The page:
The grandmother is working in a home as a servant, we learn, while both children are quite cagey about the job that their mother is doing. Most probably, with her husband languishing in prison, she may be engaging, out of sheer necessity, in the oldest profession in the world to ward off hunger and starvation from her family. The eldest girl has not been to school in a long time, while Anusha is longing to get back to her books, as she hopes to become a teacher.

Prof. Seneviratne

Illness, mainly in the form of “perplexing” fever, had kept her away from the classroom and it is to a leading tertiary-care centre that she was taken first a while ago. The doctors there had diagnosed her condition on whatever available evidence, as that of Systemic Lupus Erythematosus (SLE), an acquired multi-organ inflammation disease. Lupus is known as ‘wolf-bite’ due to the gaping wounds and ugly scars that come with it.

The Sunday Times learns that even while on treatment, fever rampaged through her body, with a burning sensation inside her tummy (abdomen) leaving her writhing with severe tummy pain.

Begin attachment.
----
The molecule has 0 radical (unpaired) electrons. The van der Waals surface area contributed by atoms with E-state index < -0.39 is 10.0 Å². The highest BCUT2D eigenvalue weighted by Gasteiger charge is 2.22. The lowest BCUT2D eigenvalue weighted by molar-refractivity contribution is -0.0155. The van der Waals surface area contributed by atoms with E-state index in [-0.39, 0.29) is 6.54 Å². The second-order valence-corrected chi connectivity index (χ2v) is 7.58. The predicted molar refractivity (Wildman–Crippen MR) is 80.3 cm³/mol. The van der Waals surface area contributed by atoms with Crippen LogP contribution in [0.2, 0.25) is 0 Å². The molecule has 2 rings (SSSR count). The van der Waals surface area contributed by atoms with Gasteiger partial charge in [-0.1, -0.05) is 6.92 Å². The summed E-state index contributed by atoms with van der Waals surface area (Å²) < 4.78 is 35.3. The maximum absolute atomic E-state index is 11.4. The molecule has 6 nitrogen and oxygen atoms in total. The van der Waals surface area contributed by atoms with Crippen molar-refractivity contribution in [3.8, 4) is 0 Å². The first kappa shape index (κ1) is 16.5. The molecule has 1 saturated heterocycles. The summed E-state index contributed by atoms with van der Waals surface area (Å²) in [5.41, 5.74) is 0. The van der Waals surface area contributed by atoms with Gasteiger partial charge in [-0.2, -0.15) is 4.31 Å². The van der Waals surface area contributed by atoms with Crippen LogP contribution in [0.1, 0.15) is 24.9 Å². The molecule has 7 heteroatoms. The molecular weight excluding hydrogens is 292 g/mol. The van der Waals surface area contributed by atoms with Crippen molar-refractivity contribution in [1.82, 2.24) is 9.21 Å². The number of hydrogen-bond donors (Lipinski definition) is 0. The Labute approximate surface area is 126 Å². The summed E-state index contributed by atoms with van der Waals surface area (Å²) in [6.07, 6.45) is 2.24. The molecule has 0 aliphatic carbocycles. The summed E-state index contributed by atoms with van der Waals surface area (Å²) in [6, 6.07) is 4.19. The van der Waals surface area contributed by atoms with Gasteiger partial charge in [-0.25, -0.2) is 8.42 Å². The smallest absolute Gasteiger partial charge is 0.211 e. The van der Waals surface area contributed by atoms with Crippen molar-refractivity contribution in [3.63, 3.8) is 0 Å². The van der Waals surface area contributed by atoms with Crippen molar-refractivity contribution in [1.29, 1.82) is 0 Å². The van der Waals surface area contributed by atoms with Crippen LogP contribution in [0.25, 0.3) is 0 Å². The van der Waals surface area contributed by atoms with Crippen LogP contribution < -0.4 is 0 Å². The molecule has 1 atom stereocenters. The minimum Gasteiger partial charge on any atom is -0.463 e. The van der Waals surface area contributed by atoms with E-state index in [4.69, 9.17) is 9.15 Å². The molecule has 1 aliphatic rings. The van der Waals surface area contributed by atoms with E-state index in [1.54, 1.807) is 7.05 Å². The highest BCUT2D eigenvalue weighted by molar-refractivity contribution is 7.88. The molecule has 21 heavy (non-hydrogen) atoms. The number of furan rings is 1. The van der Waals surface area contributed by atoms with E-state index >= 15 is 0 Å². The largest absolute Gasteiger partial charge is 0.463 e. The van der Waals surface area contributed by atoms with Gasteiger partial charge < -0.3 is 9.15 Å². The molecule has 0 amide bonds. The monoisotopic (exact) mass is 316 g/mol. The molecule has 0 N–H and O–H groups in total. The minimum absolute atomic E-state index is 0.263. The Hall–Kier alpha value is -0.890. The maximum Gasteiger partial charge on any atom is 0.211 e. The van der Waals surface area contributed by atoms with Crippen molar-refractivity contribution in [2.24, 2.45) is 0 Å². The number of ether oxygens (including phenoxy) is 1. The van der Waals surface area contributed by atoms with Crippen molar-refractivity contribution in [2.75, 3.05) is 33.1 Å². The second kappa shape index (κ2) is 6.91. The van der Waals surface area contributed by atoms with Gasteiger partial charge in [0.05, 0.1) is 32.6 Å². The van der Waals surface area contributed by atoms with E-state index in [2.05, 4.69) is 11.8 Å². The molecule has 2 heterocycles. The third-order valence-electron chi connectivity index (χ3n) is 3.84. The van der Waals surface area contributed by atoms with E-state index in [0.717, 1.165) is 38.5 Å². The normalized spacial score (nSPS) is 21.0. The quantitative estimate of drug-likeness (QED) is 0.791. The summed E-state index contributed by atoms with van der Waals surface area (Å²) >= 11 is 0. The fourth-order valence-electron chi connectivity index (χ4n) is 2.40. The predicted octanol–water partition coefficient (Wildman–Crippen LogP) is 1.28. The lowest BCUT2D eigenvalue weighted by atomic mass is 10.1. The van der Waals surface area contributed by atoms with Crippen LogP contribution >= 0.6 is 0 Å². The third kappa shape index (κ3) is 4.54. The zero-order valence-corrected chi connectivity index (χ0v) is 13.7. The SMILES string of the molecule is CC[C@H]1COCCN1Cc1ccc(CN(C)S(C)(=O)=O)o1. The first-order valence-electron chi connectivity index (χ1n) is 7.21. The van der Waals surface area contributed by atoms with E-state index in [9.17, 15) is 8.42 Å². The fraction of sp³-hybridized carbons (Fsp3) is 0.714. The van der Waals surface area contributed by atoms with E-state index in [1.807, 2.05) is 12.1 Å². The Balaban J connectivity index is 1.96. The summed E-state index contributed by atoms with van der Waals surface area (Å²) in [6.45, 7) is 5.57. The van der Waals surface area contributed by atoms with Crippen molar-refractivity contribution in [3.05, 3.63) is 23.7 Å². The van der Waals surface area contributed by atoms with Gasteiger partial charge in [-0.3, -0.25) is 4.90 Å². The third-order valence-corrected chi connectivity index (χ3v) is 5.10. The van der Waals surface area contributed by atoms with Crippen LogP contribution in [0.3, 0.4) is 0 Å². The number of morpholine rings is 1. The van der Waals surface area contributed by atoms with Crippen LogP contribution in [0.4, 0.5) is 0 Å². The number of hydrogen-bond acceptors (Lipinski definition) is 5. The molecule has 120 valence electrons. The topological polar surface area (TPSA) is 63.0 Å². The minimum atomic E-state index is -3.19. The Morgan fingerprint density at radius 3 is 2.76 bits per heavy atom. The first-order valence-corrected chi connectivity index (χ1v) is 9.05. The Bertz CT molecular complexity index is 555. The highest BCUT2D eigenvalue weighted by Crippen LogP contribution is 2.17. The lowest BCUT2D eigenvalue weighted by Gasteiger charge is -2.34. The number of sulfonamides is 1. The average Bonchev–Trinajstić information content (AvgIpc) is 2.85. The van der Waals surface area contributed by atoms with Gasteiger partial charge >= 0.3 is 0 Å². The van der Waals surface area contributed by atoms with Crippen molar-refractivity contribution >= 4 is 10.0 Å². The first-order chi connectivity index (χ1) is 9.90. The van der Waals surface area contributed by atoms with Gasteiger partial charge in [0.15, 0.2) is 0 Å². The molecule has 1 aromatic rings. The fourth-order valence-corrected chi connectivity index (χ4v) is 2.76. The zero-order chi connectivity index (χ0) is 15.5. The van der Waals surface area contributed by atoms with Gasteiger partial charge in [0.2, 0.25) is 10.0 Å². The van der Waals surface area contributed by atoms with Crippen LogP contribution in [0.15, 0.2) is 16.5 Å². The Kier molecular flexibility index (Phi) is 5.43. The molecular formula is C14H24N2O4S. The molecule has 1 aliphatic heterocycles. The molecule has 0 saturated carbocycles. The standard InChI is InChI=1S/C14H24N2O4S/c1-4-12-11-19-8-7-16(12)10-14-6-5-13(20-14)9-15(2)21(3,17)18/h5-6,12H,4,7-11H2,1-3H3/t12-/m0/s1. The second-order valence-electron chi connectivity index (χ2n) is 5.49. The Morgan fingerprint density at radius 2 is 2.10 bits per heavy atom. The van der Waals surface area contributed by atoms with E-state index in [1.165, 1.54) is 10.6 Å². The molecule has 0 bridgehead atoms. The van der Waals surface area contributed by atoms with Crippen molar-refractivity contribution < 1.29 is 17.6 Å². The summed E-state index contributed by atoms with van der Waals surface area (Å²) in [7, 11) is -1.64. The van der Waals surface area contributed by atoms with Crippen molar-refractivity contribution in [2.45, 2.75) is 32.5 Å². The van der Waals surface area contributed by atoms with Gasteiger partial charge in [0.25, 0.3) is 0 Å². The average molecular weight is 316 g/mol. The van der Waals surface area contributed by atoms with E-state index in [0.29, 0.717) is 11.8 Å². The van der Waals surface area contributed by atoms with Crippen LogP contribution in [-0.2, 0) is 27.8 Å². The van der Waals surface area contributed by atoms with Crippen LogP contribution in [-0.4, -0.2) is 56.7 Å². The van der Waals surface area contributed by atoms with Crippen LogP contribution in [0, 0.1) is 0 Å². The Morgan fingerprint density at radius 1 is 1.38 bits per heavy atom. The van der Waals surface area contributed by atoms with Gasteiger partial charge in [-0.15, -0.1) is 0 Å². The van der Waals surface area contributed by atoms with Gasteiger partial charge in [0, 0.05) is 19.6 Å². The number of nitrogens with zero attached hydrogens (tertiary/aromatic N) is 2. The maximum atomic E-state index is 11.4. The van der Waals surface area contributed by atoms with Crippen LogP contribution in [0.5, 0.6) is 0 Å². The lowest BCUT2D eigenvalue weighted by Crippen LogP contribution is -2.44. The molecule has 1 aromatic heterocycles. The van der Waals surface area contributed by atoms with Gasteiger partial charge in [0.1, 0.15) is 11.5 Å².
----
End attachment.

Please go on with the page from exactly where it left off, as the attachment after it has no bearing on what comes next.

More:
The next admission was to a surgical unit of the LRH where on the diagnosis of appendicitis, an operation was performed on the girl with her mother taking her home, after getting her discharged against medical advice.

Usually, after such a minor operation, the patient should bounce back to health, it is understood. However, it was not so with Anusha. The fever recurred as did the severe pain and she was back at the LRH on May 15, this time admitted to Dr. Suriyarachchi’s ward, followed by a second operation to patch up her intestines as they were perforated.